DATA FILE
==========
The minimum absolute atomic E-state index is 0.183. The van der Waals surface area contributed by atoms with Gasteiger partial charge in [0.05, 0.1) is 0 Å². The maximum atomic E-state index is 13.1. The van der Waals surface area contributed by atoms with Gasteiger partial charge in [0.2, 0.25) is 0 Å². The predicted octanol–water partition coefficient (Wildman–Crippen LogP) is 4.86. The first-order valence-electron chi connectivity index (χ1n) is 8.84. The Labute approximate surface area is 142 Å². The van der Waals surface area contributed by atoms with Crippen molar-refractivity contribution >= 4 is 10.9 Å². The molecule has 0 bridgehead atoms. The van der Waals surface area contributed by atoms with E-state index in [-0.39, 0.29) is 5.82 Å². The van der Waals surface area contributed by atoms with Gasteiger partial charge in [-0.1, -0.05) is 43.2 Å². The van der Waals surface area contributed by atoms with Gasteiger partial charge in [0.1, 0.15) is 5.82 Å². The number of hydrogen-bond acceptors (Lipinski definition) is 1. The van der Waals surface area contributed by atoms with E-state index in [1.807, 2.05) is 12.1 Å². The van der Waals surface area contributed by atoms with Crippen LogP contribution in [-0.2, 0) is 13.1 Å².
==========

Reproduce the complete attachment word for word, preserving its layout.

The minimum absolute atomic E-state index is 0.183. The van der Waals surface area contributed by atoms with Gasteiger partial charge in [0.05, 0.1) is 0 Å². The maximum atomic E-state index is 13.1. The van der Waals surface area contributed by atoms with Gasteiger partial charge in [0.2, 0.25) is 0 Å². The predicted octanol–water partition coefficient (Wildman–Crippen LogP) is 4.86. The first-order valence-electron chi connectivity index (χ1n) is 8.84. The Labute approximate surface area is 142 Å². The van der Waals surface area contributed by atoms with Crippen molar-refractivity contribution >= 4 is 10.9 Å². The molecule has 0 bridgehead atoms. The van der Waals surface area contributed by atoms with E-state index in [-0.39, 0.29) is 5.82 Å². The van der Waals surface area contributed by atoms with Gasteiger partial charge in [-0.1, -0.05) is 43.2 Å². The van der Waals surface area contributed by atoms with Gasteiger partial charge in [0.1, 0.15) is 5.82 Å². The number of hydrogen-bond acceptors (Lipinski definition) is 1. The van der Waals surface area contributed by atoms with E-state index in [1.807, 2.05) is 12.1 Å². The van der Waals surface area contributed by atoms with Crippen LogP contribution in [-0.2, 0) is 13.1 Å².